Miller Fortune down 36% YTD
and 74% for 4 weeks."
Beer Marketers Insights, April 2, 2015
No doubt the MillerCoors folks would now like to see this brand pass quietly. A nighttime burial in their graveyard of failed brands. One more for the crowded family plot, alongside the likes of New Miller Beer, Miller Lite Ice, Miller Clear and Miller Genuine Draft Light.
Not so fast.
Who pushed this abject failure? Somebody must be responsible. Heck, if the brand was growing by leaps and bounds, there'd be no shortage of folks claiming responsibility. Miller Fortune may appear to be an orphan now, but failure always has parents.
Here are MillerFortune's...
The desperate-for-a-positive-legacy CEO.
Less than a year ago, an interview in the Milwaukee newspaper telegraphed just how desperate he was for a success on his fading watch. Said he of an idea he had reportedly shoved to market:
"(The MillerCoors CEO) credits the success of Miller Fortune to its marketing campaigns and getting the product to market quickly with the fastest distribution in MillerCoors’ history.”
The MillerCoors CEO is now departing the company at age 56. Chances are, Miller Fortune won't be served at his going-away party.
Not only was he new to his "innovation" job, the MillerCoors new-product guy had zero experience in beer. Lots of marketing people outside the category think the beer business is easy. And in those cases where some of them have come into the business and shot from the hip, they've generally departed without success. Deja vu? Selling vacuum cleaners is just easier.
The marketing honcho.
A top marketing guy ought to be orchestrating marketing strategy. He should be the company's marketing thought-leader, and its final judge of what's good and what isn't. So when someone proposes selling a malt-liqour-like beer brand as though it actually was something of a liquor brand, serving it in liquor "rocks" glasses, he ought to have terminated such a self-evidently bad idea. Instead, a year ago, this honcho bragged to the New York Times that Miller Fortune was "the largest launch of a new product" by the company. Think he'll now grant another interview proclaiming it "the largest failure?"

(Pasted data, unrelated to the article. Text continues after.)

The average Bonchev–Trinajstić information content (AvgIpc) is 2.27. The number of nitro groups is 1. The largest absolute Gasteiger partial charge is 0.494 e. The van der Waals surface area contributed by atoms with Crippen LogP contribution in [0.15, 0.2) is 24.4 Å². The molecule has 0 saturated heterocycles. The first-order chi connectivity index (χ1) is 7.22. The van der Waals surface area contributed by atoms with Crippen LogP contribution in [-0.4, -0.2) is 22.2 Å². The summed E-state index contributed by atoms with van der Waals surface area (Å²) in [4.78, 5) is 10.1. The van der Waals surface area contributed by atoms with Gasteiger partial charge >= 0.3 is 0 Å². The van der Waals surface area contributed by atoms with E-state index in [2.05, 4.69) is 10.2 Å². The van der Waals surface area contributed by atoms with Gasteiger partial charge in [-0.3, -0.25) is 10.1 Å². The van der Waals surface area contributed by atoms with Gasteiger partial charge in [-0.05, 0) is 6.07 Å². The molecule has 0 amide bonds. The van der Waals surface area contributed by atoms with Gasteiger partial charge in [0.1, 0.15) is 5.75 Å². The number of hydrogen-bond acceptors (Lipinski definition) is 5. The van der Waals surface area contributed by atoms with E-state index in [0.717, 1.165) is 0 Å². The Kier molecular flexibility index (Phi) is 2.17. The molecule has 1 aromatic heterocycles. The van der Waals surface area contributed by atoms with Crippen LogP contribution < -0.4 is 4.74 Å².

The distributor sales guys.
For the most part, the distributor guys bear little blame. They quickly got Miller Fortune to its ambitious distribution goals. It wasn't their fault the brand's premise had no appeal. Still, had the distributors shown the courage to challenge the brand idea when it was first presented (as they have reportedly done recently to nix Coors Light's new advertising), they could've aborted Miller Fortune. So they, too, have blame to bear.
The first ad agency.
MillerCoors fired the agency that--with MillerCoors direction and approval--created the brand's launch advertising. Timeless truth: "Clients get the advertising they deserve." Still, great ad agencies stand up to flawed client direction. Round-heeled agencies deserve blame.
The second ad agency.
Changing agencies is frequently a client's way of saying, "See, the agency screwed up." These same clients never mention that they personally approved the ads. When MillerCoors changed ad agencies on Miller Fortune less than a year into the launch, it was a clear and desperate sign the market was voting thumbs-down. Apparently, the second agency got no better direction than the first, because it's next-to-impossible to tell which agency did which bad ad.
The faceless and gutless market researchers.
A layman might read all this and reasonably ask: "Don't they do any market research to avoid disasters like this?" Of course they do. If it hasn't already been consigned to the shredders at MillerCoors headquarters, there is most certainly consumer-acceptance research which would convince any reasonable person--or any person without their own self-serving agenda--that Miller Fortune was a dud. In the best companies, these market-research people give management a reality check. In lesser companies, they're ignored. And in the worst, they're content being ignored.
Last June, we speculated on what lay ahead for Miller Fortune. No independent observer we spoke to at the time or since, disagreed.
Still, we take no joy in being right.